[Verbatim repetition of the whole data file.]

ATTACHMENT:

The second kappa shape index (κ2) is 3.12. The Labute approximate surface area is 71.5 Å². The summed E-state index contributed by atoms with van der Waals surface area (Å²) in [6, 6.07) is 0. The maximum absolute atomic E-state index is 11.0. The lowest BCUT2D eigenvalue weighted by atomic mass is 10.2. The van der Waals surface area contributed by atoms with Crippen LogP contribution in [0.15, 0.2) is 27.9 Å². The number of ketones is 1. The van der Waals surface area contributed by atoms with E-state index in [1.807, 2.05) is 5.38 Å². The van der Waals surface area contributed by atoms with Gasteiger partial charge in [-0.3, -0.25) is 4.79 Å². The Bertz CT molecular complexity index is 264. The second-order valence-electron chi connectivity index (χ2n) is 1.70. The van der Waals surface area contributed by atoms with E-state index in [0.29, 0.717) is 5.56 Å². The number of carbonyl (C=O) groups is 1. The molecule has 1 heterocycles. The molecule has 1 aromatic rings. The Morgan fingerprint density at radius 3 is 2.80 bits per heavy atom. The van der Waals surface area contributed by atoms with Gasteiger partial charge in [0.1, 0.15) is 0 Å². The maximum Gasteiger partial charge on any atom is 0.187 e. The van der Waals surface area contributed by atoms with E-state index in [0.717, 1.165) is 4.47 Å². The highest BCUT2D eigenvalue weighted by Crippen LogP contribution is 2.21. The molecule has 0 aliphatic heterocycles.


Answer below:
The second kappa shape index (κ2) is 3.12. The Labute approximate surface area is 71.5 Å². The summed E-state index contributed by atoms with van der Waals surface area (Å²) in [6, 6.07) is 0. The maximum absolute atomic E-state index is 11.0. The lowest BCUT2D eigenvalue weighted by atomic mass is 10.2. The van der Waals surface area contributed by atoms with Crippen LogP contribution in [0.15, 0.2) is 27.9 Å². The number of ketones is 1. The van der Waals surface area contributed by atoms with E-state index in [1.807, 2.05) is 5.38 Å². The van der Waals surface area contributed by atoms with Gasteiger partial charge in [-0.3, -0.25) is 4.79 Å². The Bertz CT molecular complexity index is 264. The second-order valence-electron chi connectivity index (χ2n) is 1.70. The van der Waals surface area contributed by atoms with E-state index in [0.29, 0.717) is 5.56 Å². The number of carbonyl (C=O) groups is 1. The molecule has 1 heterocycles. The molecule has 1 aromatic rings. The Morgan fingerprint density at radius 3 is 2.80 bits per heavy atom. The van der Waals surface area contributed by atoms with Gasteiger partial charge in [0.1, 0.15) is 0 Å². The maximum Gasteiger partial charge on any atom is 0.187 e. The van der Waals surface area contributed by atoms with E-state index in [0.717, 1.165) is 4.47 Å². The highest BCUT2D eigenvalue weighted by Crippen LogP contribution is 2.21. The molecule has 0 aliphatic heterocycles.